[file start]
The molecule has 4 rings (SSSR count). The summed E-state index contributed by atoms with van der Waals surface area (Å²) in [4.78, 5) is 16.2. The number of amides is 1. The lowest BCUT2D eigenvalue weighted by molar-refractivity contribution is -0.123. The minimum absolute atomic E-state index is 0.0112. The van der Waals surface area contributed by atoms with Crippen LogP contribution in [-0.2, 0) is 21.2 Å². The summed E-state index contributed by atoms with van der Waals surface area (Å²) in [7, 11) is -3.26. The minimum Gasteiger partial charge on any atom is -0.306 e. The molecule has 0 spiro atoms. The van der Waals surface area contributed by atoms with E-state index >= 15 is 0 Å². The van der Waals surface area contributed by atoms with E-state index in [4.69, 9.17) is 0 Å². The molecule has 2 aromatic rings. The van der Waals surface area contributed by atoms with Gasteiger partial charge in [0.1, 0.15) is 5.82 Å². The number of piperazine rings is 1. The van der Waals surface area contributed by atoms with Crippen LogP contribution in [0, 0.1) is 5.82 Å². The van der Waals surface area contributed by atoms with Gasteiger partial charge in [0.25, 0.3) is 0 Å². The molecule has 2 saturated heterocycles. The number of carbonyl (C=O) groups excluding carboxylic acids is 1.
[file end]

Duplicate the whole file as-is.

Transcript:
The molecule has 4 rings (SSSR count). The summed E-state index contributed by atoms with van der Waals surface area (Å²) in [4.78, 5) is 16.2. The number of amides is 1. The lowest BCUT2D eigenvalue weighted by molar-refractivity contribution is -0.123. The minimum absolute atomic E-state index is 0.0112. The van der Waals surface area contributed by atoms with Crippen LogP contribution in [-0.2, 0) is 21.2 Å². The summed E-state index contributed by atoms with van der Waals surface area (Å²) in [7, 11) is -3.26. The minimum Gasteiger partial charge on any atom is -0.306 e. The molecule has 0 spiro atoms. The van der Waals surface area contributed by atoms with E-state index >= 15 is 0 Å². The van der Waals surface area contributed by atoms with E-state index in [4.69, 9.17) is 0 Å². The molecule has 2 aromatic rings. The van der Waals surface area contributed by atoms with Gasteiger partial charge in [0.1, 0.15) is 5.82 Å². The number of piperazine rings is 1. The van der Waals surface area contributed by atoms with Crippen LogP contribution in [0, 0.1) is 5.82 Å². The van der Waals surface area contributed by atoms with Gasteiger partial charge in [0.25, 0.3) is 0 Å². The molecule has 2 saturated heterocycles. The number of carbonyl (C=O) groups excluding carboxylic acids is 1.